A recent decision by the Iowa Court of Appeals offers some important lessons when thinking about farm estate planning and farm leases. The court’s opinion in Hope K. Farms, LLC v. Gumm, No. 14-1371 (Iowa Ct. App. June 29, 2016), may be found here.
This case involves Iowa farmland that was owned by Mr. Gumm’s mother. During her life, Mr. Gumm had a lease agreement with her that allowed him to farm the land. Upon her death, ownership of the land passed to the Gumm Family Trust. The trust was governed by three trustees, one of which was Mr. Gumm.
The trustees were unable to work together and had numerous disagreements, which led them to court. During litigation, the court ruled that under the terms of the trust, two trustees could sell the farmland by majority action, but that Mr. Gumm would have the right to continue farming the land under his current lease agreement even if it was sold.
In 2012, the farmland was sold to the Schillings, subject to Mr. Gumm’s lease that was to terminate in 2015. The lease agreement included several important clauses, including:
(1) The Schillings were to direct what crops should be planted.
(2) Mr. Gumm would plant the directed crops in a timely fashion.
(3) The Schillings and Mr. Gumm would share in costs and profits 50/50.
(4) Mr. Gumm was not to incur any expenses without first obtaining the Schillings written authorization to do so.
(5) The Schillings had the right to enter the land at any reasonable time for any reasonable purpose.
In May 2013, the Schillings filed legal action against Mr. Gumm for breach of the lease agreement. Specifically, they argued that he breached the lease by failing to prep the land for planting, failing to secure written approval before incurring costs, and refusing to allow access to a land surveyor hired by the Schillings. The Court issued an injunction at that time, allowing the Schillings to farm the property and prohibiting Mr. Gumm from interfering.
When trial was finally held in 2014, Mr. Gumm admitted that he had intended to plant soybeans and corn, but that the farm co-op would not release any of the inputs he purchased. He also admitted that he never got approval from the Schillings to plant these crops and he did not obtain written authorization to make input purchases.
The court found for the Schillings, finding that Mr. Gumm breached the lease by failing to communicate with the plaintiffs, ignoring directions regarding what crops to plant and inputs to purchase, failing to prep fields and plant crops in a timely fashion, and impeding the Schillings right of entry to the property. The Court issued an injunction terminating the lease and awarding the Schillings $1,000 in attorney’s fees.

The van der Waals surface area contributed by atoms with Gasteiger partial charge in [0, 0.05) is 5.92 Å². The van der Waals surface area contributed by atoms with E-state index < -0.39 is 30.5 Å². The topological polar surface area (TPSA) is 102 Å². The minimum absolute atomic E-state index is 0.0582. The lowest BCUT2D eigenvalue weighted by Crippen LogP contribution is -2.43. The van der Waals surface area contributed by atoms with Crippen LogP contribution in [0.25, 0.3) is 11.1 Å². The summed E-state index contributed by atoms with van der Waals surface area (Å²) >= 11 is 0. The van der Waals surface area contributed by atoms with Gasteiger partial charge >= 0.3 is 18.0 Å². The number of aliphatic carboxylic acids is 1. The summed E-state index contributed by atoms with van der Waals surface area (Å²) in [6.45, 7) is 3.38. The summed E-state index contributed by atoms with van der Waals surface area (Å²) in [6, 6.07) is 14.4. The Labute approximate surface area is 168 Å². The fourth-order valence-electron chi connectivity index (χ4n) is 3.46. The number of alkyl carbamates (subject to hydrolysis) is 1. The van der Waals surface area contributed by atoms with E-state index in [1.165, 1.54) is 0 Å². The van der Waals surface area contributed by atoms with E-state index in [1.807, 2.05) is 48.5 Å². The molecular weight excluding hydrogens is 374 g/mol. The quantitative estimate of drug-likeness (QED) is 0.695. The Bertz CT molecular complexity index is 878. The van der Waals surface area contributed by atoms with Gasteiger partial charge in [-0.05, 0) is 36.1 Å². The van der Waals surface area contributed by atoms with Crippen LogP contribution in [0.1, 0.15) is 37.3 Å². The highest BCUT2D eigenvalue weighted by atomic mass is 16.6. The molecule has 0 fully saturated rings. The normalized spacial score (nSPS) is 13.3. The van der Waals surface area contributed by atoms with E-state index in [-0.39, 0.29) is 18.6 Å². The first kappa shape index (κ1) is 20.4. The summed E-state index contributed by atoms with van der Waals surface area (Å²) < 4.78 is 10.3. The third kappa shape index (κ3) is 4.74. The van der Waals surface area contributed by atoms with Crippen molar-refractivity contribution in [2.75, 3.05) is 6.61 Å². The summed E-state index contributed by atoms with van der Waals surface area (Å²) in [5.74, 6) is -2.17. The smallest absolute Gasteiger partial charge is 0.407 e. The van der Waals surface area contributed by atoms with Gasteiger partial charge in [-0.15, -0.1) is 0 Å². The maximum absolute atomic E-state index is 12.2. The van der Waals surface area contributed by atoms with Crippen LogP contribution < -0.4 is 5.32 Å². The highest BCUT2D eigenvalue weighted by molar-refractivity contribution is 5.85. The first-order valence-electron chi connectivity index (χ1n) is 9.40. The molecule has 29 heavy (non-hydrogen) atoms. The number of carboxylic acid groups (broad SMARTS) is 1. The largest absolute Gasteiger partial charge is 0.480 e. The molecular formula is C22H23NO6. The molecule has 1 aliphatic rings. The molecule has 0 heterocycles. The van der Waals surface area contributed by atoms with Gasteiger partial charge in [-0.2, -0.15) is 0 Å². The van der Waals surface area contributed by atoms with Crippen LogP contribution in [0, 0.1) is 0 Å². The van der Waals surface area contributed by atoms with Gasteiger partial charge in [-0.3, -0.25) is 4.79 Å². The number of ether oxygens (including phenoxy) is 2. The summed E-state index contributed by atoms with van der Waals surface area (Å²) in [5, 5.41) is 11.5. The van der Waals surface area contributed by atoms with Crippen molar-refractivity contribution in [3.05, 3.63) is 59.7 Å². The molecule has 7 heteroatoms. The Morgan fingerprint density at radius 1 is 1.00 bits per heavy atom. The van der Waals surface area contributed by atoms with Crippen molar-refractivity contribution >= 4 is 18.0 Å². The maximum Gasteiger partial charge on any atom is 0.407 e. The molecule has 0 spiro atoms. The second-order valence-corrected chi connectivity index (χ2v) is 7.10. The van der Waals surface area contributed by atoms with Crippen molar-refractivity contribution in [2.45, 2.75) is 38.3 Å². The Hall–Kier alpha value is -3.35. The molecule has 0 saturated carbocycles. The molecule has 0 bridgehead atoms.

Mr. Gumm appealed the decision, but the Court of Appeals affirmed. Mr. Gumm admitted that he materially breached the lease by testifying that he did not have the necessary inputs to plant the fields and did not communicate with the Schillings regarding which crops to plant. Because of this, the Schillings were force to plant the fields themselves and they received lower yields because crops were planted late.
Why Should We Care
Although this case does not introduce any new legal principle, and it is not binding in Texas or states other than Iowa, it offers some interesting lessons to keep in mind.
First, landowners should consider the possibility of conflict when formulating an estate plan. Here, had the estate plan been written differently, numerous legal issues might have been avoided. It may not always be best to appoint multiple trustees or to pass land to multiple owners, particularly if there is a history of conflict or disagreement between these parties.
Second, this case illustrates the difficulty of crop share leases. While these lease agreements can offer numerous benefits for both landlords and tenants in terms of sharing risks, sharing costs, sharing rewards, and allowing the tenant valuable mentorship from a landlord, crop share leases can pose serious difficulties as well. Where, as here, the tenant and landowners are unable to work together, disaster can strike.
Third, it is critical that any farmer leasing property carefully review the terms of the lease agreement and abide by them. The lease here does not appear to have been overly complex in nature. Many of the terms Mr. Gumm failed to comply with–getting crop approval, getting written approval before spending money on inputs, allowing access–were straightforward, but Mr. Gumm appears to ignore them. Every year, landowners and tenants should carefully review any lease agreements to ensure they understand their obligations and that they comply with them.
Finally, as with any relationship, communication is key. Had Mr. Gumm communicated with the Schillings in this case, many of these problems may have been avoided. It is rarely ever in either parties’ best interest to end up in court. Trying to explain a situation and reach a mutually acceptable agreement is nearly always better off in the long run. Simply ignoring the lease terms and contact from the other party as Mr. Gumm did here, however, left the landowners with no real alternative.